Dunville, John Spencer (Johnnie)
1st (Royal) Dragoons
Died of wounds on Tuesday 26 June 1917 (aged 21)
Villers-Faucon Communal Cemetery, France (Grave A. 21)
Holywood and District War Memorial
Family grave headstone in Holywood Cemetery
Holywood Parish Church of Ireland Church (St Philip & St James)
Second Lieutenant John Spencer Dunville Royal Dragoons was born on 7 May 1896 and he was the second son of John Dunville Dunville and Violet Anne Blanche Dunville (nee Lambart) of Redburn, Holywood. He was a grandson of Robert Grimshaw Dunville DL and Jeannie Dunville (nee Chaine), also of Redburn. Robert Grimshaw Dunville died on 17 August 1910 (aged 72).
John Dunville Dunville was a skilled balloonist and he became the fourth Chairman of Dunville’s Whisky Distillery.
John Dunville Dunville and Violet Anne Blanche Lambart were married on 7 January 1892 and they had four children:
Robert Lambart (18 February born 1893 at 6 Green Street, Park Lane, London)
John Spencer (born 7 May 1896 at 46 Portland Place, London)
William Gustavus (born 12 June 1900 at 46 Portland Place, London)
Una (born 22 February 1903 at 46 Portland Place, London)
John Spencer Dunville was educated at Ludgrove School and Eton. He had just left Eton when war broke out.
John Spencer Dunville obtained a commission in the cavalry and after a period of service with the Inniskilling Dragoons he was gazetted to the Royal Dragoons.
Second Lieutenant John Spencer Dunville served with the expeditionary force in France from July 1915. During the Great War his father, John Dunville, served as a Flight Commander in the Naval Wing of the Royal Naval Air Service.
John Spencer Dunville’s elder brother, Robert Lambart Dunville, served with the Grenadier Guards and in the 28 April 1916 edition of the County Down Spectator under the headline Local Man Shot by the Sinn Feiners there was a report that Second Lieutenant Robert Lambart Dunville had been shot through the chest while motoring through County Louth.
Second Lieutenant Robert Lambart Dunville never fully recovered and he died at Johannesburg on 10 January 1931 (aged 38). It was reported that the wild animals from his private zoo at Redburn were given to Belfast Zoological Gardens which opened to the public in 1934.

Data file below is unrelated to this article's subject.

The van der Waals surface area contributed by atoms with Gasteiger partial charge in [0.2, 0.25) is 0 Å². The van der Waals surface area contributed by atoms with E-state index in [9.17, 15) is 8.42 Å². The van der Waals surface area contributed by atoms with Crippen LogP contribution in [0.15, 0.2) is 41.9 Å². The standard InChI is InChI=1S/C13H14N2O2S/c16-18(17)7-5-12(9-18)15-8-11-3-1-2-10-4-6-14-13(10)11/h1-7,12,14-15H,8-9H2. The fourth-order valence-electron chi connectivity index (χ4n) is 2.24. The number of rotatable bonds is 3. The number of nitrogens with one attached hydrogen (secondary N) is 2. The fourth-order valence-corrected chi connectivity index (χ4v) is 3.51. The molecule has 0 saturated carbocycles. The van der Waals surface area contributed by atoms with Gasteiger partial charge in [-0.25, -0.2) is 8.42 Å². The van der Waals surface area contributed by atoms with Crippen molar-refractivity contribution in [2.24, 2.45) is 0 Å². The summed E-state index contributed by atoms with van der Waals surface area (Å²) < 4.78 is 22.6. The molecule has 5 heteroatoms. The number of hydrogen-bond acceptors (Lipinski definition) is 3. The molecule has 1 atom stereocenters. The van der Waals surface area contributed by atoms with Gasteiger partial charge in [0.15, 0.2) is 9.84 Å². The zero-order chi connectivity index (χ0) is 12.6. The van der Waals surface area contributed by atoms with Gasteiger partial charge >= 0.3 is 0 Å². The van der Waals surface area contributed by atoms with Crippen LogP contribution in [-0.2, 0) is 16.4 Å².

Second Lieutenant John Spencer Dunville fought in the Battles of Loos and Arras and he was 21 when he died of wounds on 26 June 1917. For his gallantry he was awarded the Victoria Cross and details were published in the London Gazette:
‘For most conspicuous bravery. When in charge of a party consisting of Scouts and Royal Engineers engaged in the demolition of the enemy’s wire, this officer displayed great gallantry and disregard of all personal danger. In order to ensure the absolute success of the work entrusted to him, Second Lieutenant Dunville placed himself between the NCO of the Royal Engineers and the enemy’s fire, and thus protected, this NCO was enabled to complete a work of great importance. Second Lieutenant Dunville, although severely wounded, continued to direct his men in the wire-cutting and general operations until the raid was successfully completed, thereby setting a magnificent example of courage, determination and devotion to duty, to all ranks under his command.’
Second Lieutenant John Spencer Dunville was buried in Villers-Faucon Communal Cemetery, France and there is an inscription on his CWGC headstone:
PEACE PERFECT PEACE
Second Lieutenant John Spencer Dunville VC is commemorated on Holywood and District War Memorial (located in Redburn Square, so named in his honour); on the family-grave headstone in Holywood Cemetery and on the Memorial Plaque in Holywood Parish Church of Ireland Church (St Philip & St James). In the Church there is a memorial tablet dedicated specifically to him and it describes in more detail the circumstances of his death:
A raid was ordered to be undertaken on the German lines at 1.00 am. There were two parties each consisting of 50 Royals and 3 Sappers carrying torpedo bombs for destroying the enemy’s wire. When they reached the wire they found that one of the joints of a torpedo bomb had got bent and needed to be repaired. Because of this delay the raiding party was spotted and the enemy opened fire with rifles and hand grenades. Johnnie deliberately interposed his body between the enemy and the Sapper Corporal to enable the repair to be completed and the bomb deployed. During this operation Johnnie’s left arm was shattered and he sustained a severe chest wound. Afterwards he walked all the way back to the outpost where he died at 3.00 am.
John Dunville Dunville died on 29 June 1929 (aged 62); Violet Dunville died on 7 March 1940 (aged 78).